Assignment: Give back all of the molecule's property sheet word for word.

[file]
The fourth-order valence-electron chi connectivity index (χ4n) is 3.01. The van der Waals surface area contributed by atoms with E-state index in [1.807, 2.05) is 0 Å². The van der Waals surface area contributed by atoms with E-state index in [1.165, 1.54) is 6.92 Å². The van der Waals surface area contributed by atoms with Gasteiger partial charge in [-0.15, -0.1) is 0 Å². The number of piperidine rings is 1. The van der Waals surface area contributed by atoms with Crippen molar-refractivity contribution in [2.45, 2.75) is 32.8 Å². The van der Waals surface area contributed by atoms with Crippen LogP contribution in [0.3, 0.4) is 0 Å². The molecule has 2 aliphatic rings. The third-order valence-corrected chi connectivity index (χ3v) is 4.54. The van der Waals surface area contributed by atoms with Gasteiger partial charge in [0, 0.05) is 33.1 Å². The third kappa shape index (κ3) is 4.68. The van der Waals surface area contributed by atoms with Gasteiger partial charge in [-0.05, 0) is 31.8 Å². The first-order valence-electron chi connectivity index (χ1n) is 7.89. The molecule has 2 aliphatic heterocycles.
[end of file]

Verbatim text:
The fourth-order valence-electron chi connectivity index (χ4n) is 3.01. The van der Waals surface area contributed by atoms with E-state index in [1.807, 2.05) is 0 Å². The van der Waals surface area contributed by atoms with E-state index in [1.165, 1.54) is 6.92 Å². The van der Waals surface area contributed by atoms with Gasteiger partial charge in [-0.15, -0.1) is 0 Å². The number of piperidine rings is 1. The van der Waals surface area contributed by atoms with Crippen molar-refractivity contribution in [2.45, 2.75) is 32.8 Å². The van der Waals surface area contributed by atoms with Crippen LogP contribution in [0.3, 0.4) is 0 Å². The molecule has 2 aliphatic rings. The third-order valence-corrected chi connectivity index (χ3v) is 4.54. The van der Waals surface area contributed by atoms with Gasteiger partial charge in [0, 0.05) is 33.1 Å². The third kappa shape index (κ3) is 4.68. The van der Waals surface area contributed by atoms with Gasteiger partial charge in [-0.05, 0) is 31.8 Å². The first-order valence-electron chi connectivity index (χ1n) is 7.89. The molecule has 2 aliphatic heterocycles.